Sharp rise in number of police complaints

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COMPLAINTS against Warwickshire Police officers increased by 20 per cent this year - compared with a 4 per cent decrease in complaints nationally.

The Independent Police Complaints Commission (IPCC) announced last Friday that 306 complaints against officers were filed in 2010/11, compared with 256 in the previous year. The total number of allegations contained within the Warwickshire force complaints was 640, up from 608 the previous year.

Warwickshire Police said that since a new policing model was introduced in April this year, complaints were significantly down.

A police spokesman said: “The force recognises that there was a significant increase in the number of complaints made by members of the public during 2010/11 and that a high proportion of the allegations were about the quality of service provided - neglect, or other failure of duty. This was addressed during a major organisational review of the force structure which led to a new policing model coming into operation on May 9.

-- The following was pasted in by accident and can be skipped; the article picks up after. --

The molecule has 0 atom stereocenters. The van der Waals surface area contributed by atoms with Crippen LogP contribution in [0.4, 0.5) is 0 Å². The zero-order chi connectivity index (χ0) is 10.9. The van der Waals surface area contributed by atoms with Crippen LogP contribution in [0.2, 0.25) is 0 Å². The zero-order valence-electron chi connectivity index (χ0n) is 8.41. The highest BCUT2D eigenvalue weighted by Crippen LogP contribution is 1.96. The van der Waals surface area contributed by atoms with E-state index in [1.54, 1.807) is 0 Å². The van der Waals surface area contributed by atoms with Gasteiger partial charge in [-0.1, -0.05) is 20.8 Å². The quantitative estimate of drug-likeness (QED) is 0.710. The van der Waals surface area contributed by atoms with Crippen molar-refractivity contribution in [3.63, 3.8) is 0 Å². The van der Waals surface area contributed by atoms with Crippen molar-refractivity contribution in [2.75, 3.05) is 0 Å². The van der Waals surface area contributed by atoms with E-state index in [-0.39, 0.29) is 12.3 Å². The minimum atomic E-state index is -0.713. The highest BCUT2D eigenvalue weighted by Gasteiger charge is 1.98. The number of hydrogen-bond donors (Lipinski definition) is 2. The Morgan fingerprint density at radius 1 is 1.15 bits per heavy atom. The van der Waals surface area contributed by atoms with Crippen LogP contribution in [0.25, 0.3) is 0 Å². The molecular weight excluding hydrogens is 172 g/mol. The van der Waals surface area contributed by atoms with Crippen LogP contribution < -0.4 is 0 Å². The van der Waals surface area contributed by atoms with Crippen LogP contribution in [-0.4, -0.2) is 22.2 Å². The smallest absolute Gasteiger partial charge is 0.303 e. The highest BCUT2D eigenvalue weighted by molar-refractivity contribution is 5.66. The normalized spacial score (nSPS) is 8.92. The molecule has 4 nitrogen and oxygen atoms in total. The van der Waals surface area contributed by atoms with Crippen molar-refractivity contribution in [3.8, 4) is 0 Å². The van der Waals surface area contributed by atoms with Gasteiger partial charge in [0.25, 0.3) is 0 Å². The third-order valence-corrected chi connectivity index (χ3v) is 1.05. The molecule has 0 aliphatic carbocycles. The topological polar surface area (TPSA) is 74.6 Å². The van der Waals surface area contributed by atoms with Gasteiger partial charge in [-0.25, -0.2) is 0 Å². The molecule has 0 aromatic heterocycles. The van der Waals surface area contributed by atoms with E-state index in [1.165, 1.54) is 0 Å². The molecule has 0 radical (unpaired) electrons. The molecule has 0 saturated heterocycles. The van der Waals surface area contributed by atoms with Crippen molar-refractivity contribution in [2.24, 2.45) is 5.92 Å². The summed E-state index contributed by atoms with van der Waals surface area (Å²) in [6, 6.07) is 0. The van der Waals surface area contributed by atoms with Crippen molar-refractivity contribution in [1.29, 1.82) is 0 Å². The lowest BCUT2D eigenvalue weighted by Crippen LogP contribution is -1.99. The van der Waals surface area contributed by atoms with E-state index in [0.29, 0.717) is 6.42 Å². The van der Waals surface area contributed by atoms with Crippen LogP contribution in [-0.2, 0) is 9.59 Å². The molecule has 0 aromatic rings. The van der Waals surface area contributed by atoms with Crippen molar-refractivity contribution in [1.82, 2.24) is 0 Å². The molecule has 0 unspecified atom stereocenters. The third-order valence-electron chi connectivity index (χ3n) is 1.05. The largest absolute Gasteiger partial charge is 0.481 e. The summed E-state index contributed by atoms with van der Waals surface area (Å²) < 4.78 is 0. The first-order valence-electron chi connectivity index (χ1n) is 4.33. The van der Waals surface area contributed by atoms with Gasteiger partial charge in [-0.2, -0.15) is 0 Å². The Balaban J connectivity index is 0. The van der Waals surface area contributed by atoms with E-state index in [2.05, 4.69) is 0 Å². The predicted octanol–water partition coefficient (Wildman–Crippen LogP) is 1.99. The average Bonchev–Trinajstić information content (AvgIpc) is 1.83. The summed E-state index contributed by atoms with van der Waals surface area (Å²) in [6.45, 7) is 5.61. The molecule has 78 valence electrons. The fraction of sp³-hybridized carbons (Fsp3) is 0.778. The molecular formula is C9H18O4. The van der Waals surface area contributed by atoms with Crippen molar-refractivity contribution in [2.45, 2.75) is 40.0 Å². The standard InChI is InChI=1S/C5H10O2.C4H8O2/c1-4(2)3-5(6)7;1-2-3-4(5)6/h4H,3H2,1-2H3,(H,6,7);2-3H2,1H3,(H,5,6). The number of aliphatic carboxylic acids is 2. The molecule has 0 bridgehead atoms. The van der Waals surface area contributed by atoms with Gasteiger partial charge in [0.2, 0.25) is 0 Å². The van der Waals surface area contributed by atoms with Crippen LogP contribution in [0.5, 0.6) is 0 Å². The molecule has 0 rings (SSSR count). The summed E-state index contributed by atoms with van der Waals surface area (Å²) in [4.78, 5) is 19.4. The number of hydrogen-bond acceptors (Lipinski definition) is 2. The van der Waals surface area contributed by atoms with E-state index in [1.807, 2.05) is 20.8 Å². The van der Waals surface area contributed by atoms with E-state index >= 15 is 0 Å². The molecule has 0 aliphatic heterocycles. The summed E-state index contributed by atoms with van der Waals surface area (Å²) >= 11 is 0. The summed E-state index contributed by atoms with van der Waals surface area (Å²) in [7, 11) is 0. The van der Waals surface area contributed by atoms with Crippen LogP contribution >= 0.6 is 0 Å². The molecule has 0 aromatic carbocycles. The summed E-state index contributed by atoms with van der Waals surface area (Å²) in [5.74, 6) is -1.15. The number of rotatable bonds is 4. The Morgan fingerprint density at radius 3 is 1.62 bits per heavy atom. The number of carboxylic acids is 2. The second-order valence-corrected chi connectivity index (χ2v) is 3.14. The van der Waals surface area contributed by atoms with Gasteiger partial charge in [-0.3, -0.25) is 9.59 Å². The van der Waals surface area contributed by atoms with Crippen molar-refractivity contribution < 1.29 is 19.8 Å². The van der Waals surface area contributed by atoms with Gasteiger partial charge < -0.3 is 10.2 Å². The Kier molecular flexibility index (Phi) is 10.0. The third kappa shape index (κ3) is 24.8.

“In the period April to September 2011 there was a 28 per cent reduction compared with the same period last year, with focus now being given to early intervention in an effort to try and resolve issues raised by members of the public as quickly as possible.”

The IPCC also upheld five of seven appeals (71 per cent) in 2010/11 from members of the public against Warwickshire Police for not initially recording their complaint – effectively instructing the force to look again at those complaints. This compares to 58 per cent of non-recording appeals being upheld nationally.

IPCC commissioner Rachel Cerfontyne said: “The police complaints system set up by Parliament in 2004 places the responsibility on the police to deal with the vast majority of complaints themselves – and the public have a right to expect that they will do so efficiently and effectively.”